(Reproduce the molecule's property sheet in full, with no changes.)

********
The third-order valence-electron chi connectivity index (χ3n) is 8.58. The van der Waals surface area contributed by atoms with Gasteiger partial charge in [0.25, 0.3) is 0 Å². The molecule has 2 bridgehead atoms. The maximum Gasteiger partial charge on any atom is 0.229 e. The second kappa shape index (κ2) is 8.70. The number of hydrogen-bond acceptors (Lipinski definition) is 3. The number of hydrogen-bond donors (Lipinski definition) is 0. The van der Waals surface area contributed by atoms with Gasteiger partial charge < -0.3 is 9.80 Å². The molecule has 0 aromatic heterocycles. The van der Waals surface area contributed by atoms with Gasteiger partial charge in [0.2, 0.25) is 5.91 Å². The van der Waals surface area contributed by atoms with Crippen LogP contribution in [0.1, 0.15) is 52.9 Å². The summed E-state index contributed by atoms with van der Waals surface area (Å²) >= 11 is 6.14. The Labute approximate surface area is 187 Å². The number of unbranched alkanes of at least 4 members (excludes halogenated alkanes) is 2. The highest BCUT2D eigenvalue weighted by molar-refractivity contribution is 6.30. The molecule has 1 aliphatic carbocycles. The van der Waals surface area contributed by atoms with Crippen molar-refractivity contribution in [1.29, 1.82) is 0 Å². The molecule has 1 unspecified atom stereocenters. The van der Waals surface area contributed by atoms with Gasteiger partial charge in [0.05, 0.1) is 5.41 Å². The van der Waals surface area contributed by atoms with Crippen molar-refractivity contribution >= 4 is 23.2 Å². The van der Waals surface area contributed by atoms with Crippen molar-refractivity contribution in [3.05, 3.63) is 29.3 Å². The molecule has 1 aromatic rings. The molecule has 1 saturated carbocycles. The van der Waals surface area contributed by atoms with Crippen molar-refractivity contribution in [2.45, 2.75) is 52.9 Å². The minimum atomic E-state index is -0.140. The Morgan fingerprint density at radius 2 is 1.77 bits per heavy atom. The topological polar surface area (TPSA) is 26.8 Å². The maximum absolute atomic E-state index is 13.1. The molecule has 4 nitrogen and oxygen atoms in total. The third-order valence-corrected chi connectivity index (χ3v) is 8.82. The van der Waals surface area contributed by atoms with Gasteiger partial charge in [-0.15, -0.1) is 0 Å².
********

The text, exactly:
The third-order valence-electron chi connectivity index (χ3n) is 8.58. The van der Waals surface area contributed by atoms with Gasteiger partial charge in [0.25, 0.3) is 0 Å². The molecule has 2 bridgehead atoms. The maximum Gasteiger partial charge on any atom is 0.229 e. The second kappa shape index (κ2) is 8.70. The number of hydrogen-bond acceptors (Lipinski definition) is 3. The number of hydrogen-bond donors (Lipinski definition) is 0. The van der Waals surface area contributed by atoms with Gasteiger partial charge < -0.3 is 9.80 Å². The molecule has 0 aromatic heterocycles. The van der Waals surface area contributed by atoms with Gasteiger partial charge in [0.2, 0.25) is 5.91 Å². The van der Waals surface area contributed by atoms with Crippen LogP contribution in [0.1, 0.15) is 52.9 Å². The summed E-state index contributed by atoms with van der Waals surface area (Å²) >= 11 is 6.14. The Labute approximate surface area is 187 Å². The number of unbranched alkanes of at least 4 members (excludes halogenated alkanes) is 2. The highest BCUT2D eigenvalue weighted by molar-refractivity contribution is 6.30. The molecule has 1 aliphatic carbocycles. The van der Waals surface area contributed by atoms with Crippen molar-refractivity contribution in [1.29, 1.82) is 0 Å². The molecule has 1 unspecified atom stereocenters. The van der Waals surface area contributed by atoms with Gasteiger partial charge in [0.05, 0.1) is 5.41 Å². The van der Waals surface area contributed by atoms with Crippen molar-refractivity contribution >= 4 is 23.2 Å². The van der Waals surface area contributed by atoms with Crippen molar-refractivity contribution in [3.05, 3.63) is 29.3 Å². The molecule has 1 aromatic rings. The molecule has 1 saturated carbocycles. The van der Waals surface area contributed by atoms with Crippen molar-refractivity contribution in [2.45, 2.75) is 52.9 Å². The minimum atomic E-state index is -0.140. The Morgan fingerprint density at radius 2 is 1.77 bits per heavy atom. The topological polar surface area (TPSA) is 26.8 Å². The maximum absolute atomic E-state index is 13.1. The molecule has 4 nitrogen and oxygen atoms in total. The third-order valence-corrected chi connectivity index (χ3v) is 8.82. The van der Waals surface area contributed by atoms with Gasteiger partial charge in [-0.15, -0.1) is 0 Å².